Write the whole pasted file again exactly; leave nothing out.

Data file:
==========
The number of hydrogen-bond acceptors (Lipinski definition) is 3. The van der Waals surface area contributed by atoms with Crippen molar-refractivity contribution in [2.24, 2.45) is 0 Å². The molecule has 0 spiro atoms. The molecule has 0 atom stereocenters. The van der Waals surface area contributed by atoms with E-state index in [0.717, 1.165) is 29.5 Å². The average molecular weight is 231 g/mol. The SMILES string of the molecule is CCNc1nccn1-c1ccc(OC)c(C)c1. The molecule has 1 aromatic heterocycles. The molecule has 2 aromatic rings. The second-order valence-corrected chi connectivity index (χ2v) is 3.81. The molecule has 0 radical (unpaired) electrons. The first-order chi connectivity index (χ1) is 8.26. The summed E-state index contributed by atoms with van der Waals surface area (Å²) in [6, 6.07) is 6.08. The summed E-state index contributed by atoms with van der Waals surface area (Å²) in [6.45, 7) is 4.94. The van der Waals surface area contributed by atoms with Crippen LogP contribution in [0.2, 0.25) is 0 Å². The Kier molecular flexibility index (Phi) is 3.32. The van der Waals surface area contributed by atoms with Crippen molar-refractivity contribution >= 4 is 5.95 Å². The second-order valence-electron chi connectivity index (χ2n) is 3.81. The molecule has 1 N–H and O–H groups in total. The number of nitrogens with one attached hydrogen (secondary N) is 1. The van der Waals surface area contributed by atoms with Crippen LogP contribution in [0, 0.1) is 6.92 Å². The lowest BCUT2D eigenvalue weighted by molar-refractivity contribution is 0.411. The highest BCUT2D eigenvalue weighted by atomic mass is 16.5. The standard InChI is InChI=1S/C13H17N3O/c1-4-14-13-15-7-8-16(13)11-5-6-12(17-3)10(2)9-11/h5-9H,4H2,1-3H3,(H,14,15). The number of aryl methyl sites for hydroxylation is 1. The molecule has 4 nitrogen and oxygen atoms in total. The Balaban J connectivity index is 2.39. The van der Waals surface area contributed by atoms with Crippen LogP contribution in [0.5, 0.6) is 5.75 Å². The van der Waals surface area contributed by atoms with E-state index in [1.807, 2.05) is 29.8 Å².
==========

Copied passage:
The number of hydrogen-bond acceptors (Lipinski definition) is 3. The van der Waals surface area contributed by atoms with Crippen molar-refractivity contribution in [2.24, 2.45) is 0 Å². The molecule has 0 spiro atoms. The molecule has 0 atom stereocenters. The van der Waals surface area contributed by atoms with E-state index in [0.717, 1.165) is 29.5 Å². The average molecular weight is 231 g/mol. The SMILES string of the molecule is CCNc1nccn1-c1ccc(OC)c(C)c1. The molecule has 1 aromatic heterocycles. The molecule has 2 aromatic rings. The second-order valence-corrected chi connectivity index (χ2v) is 3.81. The molecule has 0 radical (unpaired) electrons. The first-order chi connectivity index (χ1) is 8.26. The summed E-state index contributed by atoms with van der Waals surface area (Å²) in [6, 6.07) is 6.08. The summed E-state index contributed by atoms with van der Waals surface area (Å²) in [6.45, 7) is 4.94. The van der Waals surface area contributed by atoms with Crippen LogP contribution in [0.2, 0.25) is 0 Å². The Kier molecular flexibility index (Phi) is 3.32. The van der Waals surface area contributed by atoms with Crippen molar-refractivity contribution >= 4 is 5.95 Å². The second-order valence-electron chi connectivity index (χ2n) is 3.81. The molecule has 1 N–H and O–H groups in total. The number of nitrogens with one attached hydrogen (secondary N) is 1. The van der Waals surface area contributed by atoms with Crippen LogP contribution in [0, 0.1) is 6.92 Å². The lowest BCUT2D eigenvalue weighted by molar-refractivity contribution is 0.411. The highest BCUT2D eigenvalue weighted by atomic mass is 16.5. The standard InChI is InChI=1S/C13H17N3O/c1-4-14-13-15-7-8-16(13)11-5-6-12(17-3)10(2)9-11/h5-9H,4H2,1-3H3,(H,14,15). The number of aryl methyl sites for hydroxylation is 1. The molecule has 4 nitrogen and oxygen atoms in total. The Balaban J connectivity index is 2.39. The van der Waals surface area contributed by atoms with Crippen LogP contribution in [0.5, 0.6) is 5.75 Å². The van der Waals surface area contributed by atoms with E-state index in [1.807, 2.05) is 29.8 Å².